lay off

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lay off

1. verb To end someone's employment, usually due to a significant change in the company. A noun or pronoun can be used between "lay" and "off." How many people do you think will be laid off in this merger? I figured they would lay me off, I just didn't think it would be this soon.
2. verb To stop bothering someone or leave them alone. Lay off, will you? I'm working as fast as I can! Hey, lay off your brother, OK? Please don't be so rough with him.
3. verb To stop doing or using something. Well, you need to lay off the chocolates if you want to lose weight!
4. verb To designate the boundaries of something. Where is the pool going to go? Have you laid off that part of the yard yet?
5. noun The act of ending someone's employment, usually due to a significant change in the company. In this usage, the phrase is usually written as one word ("layoff"). Do you think this merger will be accompanied by layoffs?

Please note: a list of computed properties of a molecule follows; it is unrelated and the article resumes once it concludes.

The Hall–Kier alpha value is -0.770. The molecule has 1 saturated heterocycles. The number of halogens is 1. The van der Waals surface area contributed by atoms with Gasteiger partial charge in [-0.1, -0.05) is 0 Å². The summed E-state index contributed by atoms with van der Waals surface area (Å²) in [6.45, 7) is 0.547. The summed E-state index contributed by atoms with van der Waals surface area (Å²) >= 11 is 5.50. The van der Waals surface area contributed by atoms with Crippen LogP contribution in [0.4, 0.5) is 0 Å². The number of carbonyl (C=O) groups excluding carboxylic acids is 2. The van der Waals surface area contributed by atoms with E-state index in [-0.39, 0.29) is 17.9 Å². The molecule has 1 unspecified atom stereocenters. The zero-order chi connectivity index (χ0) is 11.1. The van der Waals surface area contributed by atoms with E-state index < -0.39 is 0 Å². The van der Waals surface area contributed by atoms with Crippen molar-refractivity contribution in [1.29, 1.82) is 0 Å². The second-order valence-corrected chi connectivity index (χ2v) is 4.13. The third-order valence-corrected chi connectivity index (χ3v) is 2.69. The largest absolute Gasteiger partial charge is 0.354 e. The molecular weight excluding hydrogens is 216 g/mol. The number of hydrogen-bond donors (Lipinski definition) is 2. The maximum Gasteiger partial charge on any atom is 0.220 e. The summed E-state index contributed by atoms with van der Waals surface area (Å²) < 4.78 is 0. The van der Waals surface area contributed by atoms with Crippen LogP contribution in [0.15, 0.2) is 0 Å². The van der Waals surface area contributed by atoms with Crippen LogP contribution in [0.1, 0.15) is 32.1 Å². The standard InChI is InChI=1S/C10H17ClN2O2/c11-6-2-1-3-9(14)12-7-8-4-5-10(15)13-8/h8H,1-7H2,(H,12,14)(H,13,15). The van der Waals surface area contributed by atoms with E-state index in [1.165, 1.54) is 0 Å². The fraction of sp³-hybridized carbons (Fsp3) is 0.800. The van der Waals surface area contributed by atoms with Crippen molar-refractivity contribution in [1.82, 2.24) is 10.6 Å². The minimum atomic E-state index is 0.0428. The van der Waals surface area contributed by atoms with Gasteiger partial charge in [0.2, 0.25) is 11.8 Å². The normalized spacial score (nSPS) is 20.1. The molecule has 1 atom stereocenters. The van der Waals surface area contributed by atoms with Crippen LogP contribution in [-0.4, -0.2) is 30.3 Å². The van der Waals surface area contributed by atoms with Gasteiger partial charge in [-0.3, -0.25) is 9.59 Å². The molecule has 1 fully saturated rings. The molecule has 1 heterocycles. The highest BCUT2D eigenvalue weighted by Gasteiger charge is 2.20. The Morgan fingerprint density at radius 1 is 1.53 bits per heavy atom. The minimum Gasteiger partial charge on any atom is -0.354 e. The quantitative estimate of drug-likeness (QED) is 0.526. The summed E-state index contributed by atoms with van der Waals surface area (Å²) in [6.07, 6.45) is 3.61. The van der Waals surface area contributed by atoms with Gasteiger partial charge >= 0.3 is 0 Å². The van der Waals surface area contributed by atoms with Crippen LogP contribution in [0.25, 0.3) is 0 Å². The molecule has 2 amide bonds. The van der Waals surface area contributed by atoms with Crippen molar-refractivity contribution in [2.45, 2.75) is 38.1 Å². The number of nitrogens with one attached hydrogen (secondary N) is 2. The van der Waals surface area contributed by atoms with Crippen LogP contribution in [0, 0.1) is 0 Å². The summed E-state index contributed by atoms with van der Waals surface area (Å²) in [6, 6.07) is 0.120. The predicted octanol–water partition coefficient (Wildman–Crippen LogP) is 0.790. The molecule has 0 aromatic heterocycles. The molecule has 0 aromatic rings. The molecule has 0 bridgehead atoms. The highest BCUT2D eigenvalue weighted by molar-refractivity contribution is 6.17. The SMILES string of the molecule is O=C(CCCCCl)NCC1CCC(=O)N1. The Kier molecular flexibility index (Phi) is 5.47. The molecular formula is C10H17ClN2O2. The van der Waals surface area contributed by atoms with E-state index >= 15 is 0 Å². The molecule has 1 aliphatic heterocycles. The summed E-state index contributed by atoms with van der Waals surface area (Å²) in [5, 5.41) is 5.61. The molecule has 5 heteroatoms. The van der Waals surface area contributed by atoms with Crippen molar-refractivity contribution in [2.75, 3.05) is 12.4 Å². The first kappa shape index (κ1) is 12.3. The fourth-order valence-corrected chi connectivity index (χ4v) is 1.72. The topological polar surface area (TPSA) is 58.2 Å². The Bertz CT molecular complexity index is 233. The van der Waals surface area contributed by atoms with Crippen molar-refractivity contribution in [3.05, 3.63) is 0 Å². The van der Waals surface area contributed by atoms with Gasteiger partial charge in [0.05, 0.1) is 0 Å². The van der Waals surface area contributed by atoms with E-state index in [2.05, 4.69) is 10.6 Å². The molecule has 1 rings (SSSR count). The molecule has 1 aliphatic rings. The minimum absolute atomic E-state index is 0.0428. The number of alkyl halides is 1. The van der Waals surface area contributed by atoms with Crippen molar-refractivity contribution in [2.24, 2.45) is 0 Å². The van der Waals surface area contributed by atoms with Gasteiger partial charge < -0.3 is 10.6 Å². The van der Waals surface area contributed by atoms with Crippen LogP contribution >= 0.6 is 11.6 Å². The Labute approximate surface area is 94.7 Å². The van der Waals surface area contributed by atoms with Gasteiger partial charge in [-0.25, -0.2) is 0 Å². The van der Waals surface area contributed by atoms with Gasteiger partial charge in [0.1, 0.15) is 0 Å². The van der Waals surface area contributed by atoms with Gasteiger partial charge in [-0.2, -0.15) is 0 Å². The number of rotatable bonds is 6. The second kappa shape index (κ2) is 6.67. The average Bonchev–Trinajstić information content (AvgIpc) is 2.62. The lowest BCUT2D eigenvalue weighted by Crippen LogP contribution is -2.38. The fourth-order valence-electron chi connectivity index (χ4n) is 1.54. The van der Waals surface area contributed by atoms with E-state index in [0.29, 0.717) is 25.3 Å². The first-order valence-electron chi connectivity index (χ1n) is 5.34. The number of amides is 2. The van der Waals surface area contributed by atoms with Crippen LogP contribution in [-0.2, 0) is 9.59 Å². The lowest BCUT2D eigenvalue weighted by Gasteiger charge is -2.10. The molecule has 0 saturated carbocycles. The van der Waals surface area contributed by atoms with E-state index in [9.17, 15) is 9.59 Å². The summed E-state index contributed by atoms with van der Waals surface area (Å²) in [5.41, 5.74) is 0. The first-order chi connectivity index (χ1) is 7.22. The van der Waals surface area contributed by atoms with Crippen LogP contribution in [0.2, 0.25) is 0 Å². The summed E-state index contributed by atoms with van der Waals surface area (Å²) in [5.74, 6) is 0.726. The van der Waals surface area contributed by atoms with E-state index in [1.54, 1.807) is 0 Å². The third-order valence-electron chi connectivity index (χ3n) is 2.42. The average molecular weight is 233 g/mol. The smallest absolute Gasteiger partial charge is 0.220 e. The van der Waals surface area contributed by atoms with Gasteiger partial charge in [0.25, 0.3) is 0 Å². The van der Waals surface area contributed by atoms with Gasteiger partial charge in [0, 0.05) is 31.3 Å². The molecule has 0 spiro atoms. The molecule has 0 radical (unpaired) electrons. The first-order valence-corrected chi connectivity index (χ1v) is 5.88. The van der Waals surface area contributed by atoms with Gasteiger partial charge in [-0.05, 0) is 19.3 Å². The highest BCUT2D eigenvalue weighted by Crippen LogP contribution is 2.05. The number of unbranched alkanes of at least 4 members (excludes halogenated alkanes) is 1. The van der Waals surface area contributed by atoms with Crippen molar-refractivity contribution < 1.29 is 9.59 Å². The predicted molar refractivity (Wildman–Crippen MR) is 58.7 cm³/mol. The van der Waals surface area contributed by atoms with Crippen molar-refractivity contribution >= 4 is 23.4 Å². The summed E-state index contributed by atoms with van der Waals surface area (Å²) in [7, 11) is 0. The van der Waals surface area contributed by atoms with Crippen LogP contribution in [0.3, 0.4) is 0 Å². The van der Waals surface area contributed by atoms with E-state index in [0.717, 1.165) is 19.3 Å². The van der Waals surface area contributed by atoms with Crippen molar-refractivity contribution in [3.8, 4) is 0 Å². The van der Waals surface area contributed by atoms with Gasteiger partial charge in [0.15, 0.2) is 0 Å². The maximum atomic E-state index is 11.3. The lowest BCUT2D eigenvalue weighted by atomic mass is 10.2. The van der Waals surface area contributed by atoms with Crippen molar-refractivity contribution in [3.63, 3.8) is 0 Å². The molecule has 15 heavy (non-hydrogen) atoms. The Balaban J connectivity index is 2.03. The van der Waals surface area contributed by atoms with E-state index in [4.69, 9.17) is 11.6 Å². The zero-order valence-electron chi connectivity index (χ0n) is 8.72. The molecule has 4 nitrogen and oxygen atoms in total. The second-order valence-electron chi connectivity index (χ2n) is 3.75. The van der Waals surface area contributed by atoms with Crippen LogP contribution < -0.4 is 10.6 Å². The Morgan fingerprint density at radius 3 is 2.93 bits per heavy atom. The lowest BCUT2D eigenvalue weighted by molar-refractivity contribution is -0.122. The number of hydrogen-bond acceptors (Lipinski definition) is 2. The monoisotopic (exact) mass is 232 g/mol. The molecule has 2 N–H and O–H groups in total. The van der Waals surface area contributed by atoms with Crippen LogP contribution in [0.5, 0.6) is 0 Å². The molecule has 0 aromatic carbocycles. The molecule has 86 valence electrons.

6. noun A period of inactivity. In this usage, the phrase is usually written as one word ("layoff"). The team was rusty after such a long layoff between games.
See also: lay, off

lay someone off (from something)

to put an end to someone's employment at something. The automobile factory laid five hundred people off from work. They laid off a lot of people. We knew they were going to lay a lot of people off.
See also: lay, off

lay off (someone or something)

to leave someone or something alone. Lay off the booze for a while, why don't ya? Lay off me! I didn't do anything!
See also: lay, off

lay off

((of) someone or something) to stop doing something to someone or something; to stop bothering someone or something. (Of is usually retained before pronouns.) Lay off of me! You've said enough. Please lay off the chicken. I cooked it as best I could.
See also: lay, off

lay off